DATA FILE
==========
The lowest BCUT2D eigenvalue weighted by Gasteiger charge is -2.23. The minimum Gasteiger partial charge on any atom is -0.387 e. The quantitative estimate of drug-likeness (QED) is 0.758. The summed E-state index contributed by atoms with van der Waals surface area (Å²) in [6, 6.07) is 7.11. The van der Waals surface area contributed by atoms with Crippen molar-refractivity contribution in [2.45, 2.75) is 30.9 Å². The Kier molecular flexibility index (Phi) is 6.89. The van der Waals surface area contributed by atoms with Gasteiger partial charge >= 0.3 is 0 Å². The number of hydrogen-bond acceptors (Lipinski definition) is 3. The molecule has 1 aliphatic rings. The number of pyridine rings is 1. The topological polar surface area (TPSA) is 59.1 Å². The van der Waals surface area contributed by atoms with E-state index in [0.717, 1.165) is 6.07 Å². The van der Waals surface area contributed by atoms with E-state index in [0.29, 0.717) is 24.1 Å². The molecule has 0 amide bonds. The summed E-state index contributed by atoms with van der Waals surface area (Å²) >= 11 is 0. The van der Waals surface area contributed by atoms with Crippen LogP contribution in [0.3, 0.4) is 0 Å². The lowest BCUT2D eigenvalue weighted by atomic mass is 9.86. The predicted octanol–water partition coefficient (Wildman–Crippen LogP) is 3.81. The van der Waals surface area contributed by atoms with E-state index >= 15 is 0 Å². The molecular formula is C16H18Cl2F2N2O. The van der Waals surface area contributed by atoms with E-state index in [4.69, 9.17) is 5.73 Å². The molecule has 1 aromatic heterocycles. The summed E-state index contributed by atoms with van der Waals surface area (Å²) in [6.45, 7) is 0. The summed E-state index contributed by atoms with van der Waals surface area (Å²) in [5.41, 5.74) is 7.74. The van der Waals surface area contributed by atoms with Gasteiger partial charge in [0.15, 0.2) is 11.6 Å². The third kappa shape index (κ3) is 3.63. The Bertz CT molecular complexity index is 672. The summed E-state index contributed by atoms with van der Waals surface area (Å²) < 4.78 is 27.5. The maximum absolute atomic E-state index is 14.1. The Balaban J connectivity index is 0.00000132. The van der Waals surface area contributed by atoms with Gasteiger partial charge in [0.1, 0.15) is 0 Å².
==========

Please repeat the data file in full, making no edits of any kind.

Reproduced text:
The lowest BCUT2D eigenvalue weighted by Gasteiger charge is -2.23. The minimum Gasteiger partial charge on any atom is -0.387 e. The quantitative estimate of drug-likeness (QED) is 0.758. The summed E-state index contributed by atoms with van der Waals surface area (Å²) in [6, 6.07) is 7.11. The van der Waals surface area contributed by atoms with Crippen molar-refractivity contribution in [2.45, 2.75) is 30.9 Å². The Kier molecular flexibility index (Phi) is 6.89. The van der Waals surface area contributed by atoms with Gasteiger partial charge >= 0.3 is 0 Å². The number of hydrogen-bond acceptors (Lipinski definition) is 3. The molecule has 1 aliphatic rings. The number of pyridine rings is 1. The topological polar surface area (TPSA) is 59.1 Å². The van der Waals surface area contributed by atoms with E-state index in [0.717, 1.165) is 6.07 Å². The van der Waals surface area contributed by atoms with E-state index in [0.29, 0.717) is 24.1 Å². The molecule has 0 amide bonds. The summed E-state index contributed by atoms with van der Waals surface area (Å²) >= 11 is 0. The van der Waals surface area contributed by atoms with Crippen LogP contribution in [0.3, 0.4) is 0 Å². The lowest BCUT2D eigenvalue weighted by atomic mass is 9.86. The predicted octanol–water partition coefficient (Wildman–Crippen LogP) is 3.81. The van der Waals surface area contributed by atoms with E-state index >= 15 is 0 Å². The molecular formula is C16H18Cl2F2N2O. The van der Waals surface area contributed by atoms with E-state index in [4.69, 9.17) is 5.73 Å². The molecule has 1 aromatic heterocycles. The summed E-state index contributed by atoms with van der Waals surface area (Å²) in [6.45, 7) is 0. The summed E-state index contributed by atoms with van der Waals surface area (Å²) in [5.41, 5.74) is 7.74. The van der Waals surface area contributed by atoms with Gasteiger partial charge in [0.15, 0.2) is 11.6 Å². The third kappa shape index (κ3) is 3.63. The Bertz CT molecular complexity index is 672. The summed E-state index contributed by atoms with van der Waals surface area (Å²) < 4.78 is 27.5. The maximum absolute atomic E-state index is 14.1. The Balaban J connectivity index is 0.00000132. The van der Waals surface area contributed by atoms with Gasteiger partial charge in [0.1, 0.15) is 0 Å².